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Hiring your first employee: How to get it right

Some things in life and business you can make up as you go, styling out mistakes and using errors to make you stronger, next time round. Hiring your first employee (or any employee) isn’t one of them, and you do need to be on the right side of the law, when planning how you’re going to do it.

On-boarding may be more of a skill (deciding what tech or tools you’re going to provide them with, for example, or any training), but for business fundamentals like becoming an employer, it’s best to stick close to (the government’s website), and guidance around employing staff for the first time. It currently sets out seven golden rules for getting the employment process right, which I’ve unpicked here, to get you ready for signing on the dotted line.

1. Decide how much you’re going to pay

Along with deciding how much you’re going to pay your employee, you need to make sure that this is at least the National Minimum Wage.

This sounds simple enough, but will depend on how old your employee is and whether they’re an apprentice.

There’s a handy calculator on to help employees work out if they’re getting the minimum wage (or the National Living Wage if they’re over 25), and you can easily use it to do your own checks. Just answer the questions as if you were the employee, and be as accurate as you can.

That covers your responsibility as an employer, but do make sure you’ve done some research around the role, and what seems a fair and realistic wage for what you’re going to be asking your employee to do. It’s all about balance, because whilst you need to watch costs, it can pay to pay well.

2. Check their right to work 

Not everybody has the legal right to work in the UK. Currently, employers face fines of up to £20,000 if unable to prove they’ve checked an employee’s right to work. It’s not worth the risk, and really very easy to do.

Along with fundamentals like a valid passport, the online quick-check tool on asks about British citizenship, which you’ll need to confirm with your prospective employee. Depending on your answers, the tool gives you plenty of guidance about what documentation you need to check and make copies of, to confirm the employee’s right to work.

Once you’ve confirmed their right to work, you may also need to check things like a criminal or health record, taking care to follow the current data protection rules throughout the process. Don’t worry, there’s lots of information on all of this on’s employer checks page.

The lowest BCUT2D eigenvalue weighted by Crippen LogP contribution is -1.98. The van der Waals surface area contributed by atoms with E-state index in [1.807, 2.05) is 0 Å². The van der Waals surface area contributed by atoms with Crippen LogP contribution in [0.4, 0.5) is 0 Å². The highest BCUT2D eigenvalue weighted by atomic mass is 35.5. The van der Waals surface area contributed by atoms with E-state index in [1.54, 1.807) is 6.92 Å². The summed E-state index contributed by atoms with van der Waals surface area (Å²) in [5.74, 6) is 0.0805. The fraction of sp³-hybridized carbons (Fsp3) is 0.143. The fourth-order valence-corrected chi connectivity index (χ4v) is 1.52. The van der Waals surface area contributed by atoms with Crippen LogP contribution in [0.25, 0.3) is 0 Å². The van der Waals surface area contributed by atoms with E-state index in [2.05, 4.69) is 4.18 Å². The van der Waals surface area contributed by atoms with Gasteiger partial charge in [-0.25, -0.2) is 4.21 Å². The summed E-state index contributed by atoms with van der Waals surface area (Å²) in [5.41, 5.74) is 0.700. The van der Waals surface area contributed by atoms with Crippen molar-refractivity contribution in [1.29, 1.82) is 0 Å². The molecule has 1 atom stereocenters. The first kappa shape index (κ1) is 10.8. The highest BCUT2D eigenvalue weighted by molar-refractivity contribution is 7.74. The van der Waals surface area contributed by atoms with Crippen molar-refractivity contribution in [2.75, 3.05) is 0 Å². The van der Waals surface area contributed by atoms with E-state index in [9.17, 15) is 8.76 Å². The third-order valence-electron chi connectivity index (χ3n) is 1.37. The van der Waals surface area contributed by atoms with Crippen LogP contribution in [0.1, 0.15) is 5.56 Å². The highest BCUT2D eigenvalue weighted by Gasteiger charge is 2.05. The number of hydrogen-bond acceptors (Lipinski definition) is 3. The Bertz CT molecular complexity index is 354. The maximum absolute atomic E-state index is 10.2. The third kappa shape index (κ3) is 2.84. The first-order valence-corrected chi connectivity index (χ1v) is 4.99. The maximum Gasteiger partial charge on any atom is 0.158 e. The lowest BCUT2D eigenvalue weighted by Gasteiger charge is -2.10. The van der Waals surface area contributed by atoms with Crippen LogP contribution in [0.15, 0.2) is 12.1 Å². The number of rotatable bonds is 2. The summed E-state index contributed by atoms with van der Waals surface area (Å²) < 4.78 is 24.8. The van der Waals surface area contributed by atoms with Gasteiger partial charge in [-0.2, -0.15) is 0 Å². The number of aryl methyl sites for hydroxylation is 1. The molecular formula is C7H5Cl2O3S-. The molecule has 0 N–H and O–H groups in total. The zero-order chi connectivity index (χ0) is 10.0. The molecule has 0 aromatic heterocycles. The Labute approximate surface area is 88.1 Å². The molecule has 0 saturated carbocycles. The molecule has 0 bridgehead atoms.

3. Do a DBS check 

These used to be known as CRB checks, and are very important for businesses working with vulnerable people (such as children), or in security. You can get guidance on Disclosure and Barring Service (DBS) checks, and remember, the rules around these are different for Scottish and Northern Irish businesses and employees.

4. Get employers’ liability insurance

You’re doing all the groundwork and starting with the best intentions, but things can go wrong, in any job. Say your employee was injured as a result of working for you, and made a claim, how would you cover the costs of any compensation and legal work?

Employers are required by law, in most cases, to have insurance in place. There are exceptions, for example if you’re employing a close family member, but even then, you’ll want to consider your insurance options. Claim costs can run very high, and your policy will need to cover you for at least £5,000,000.

Sounds like a lot? When shopping for a quote just bear in mind, you can currently be fined £2,500 for every day you’re not insured, and risk a £1,000 fine if unable to show your employers’ liability (EL) insurance certificate when asked.

5. Create an employment contract 

Found the perfect person? You’ll be keen to offer as quickly as possible and get to work, but hold your horses. It’s very important that you send details of the job, including terms and conditions, to your new hire, in writing.

If you’re employing them for more than one month you’ll also need to give them a written statement of employment. Check the guidance on what this statement should contain, and seek legal advice if you need to, or are taking on a few employees. Make sure that you’re completely comfortable with the contract, and run through it with your employee, even if you’ve discussed particulars in an interview already.

That way, you both know where you stand, and there won’t be any surprises once you’re working together.

6. Register as an employer 

There aren’t many things Her Majesty’s Revenue and Customs (HMRC) doesn’t need to know. As you might have guessed, you’ll need to register as an employer, and you can do this up to four weeks before you pay your new employee for the first time.

7. Set up a workplace pension scheme

You may have noticed a few headlines about this recently. Pensions are big news, especially where small businesses are concerned, due to new legislation around employer responsibilities.

It’s best to take it seriously, know what’s required and not treat it as a ‘grudge job’. There are lots of different rules around ‘automatic enrolment’ for employers, mainly depending on how many people you have on payroll.

But one thing is clear, by 2018 you’ll need to provide a workplace pension for eligible staff. Get cracking now and avoid the stress of doing it in a hurry.

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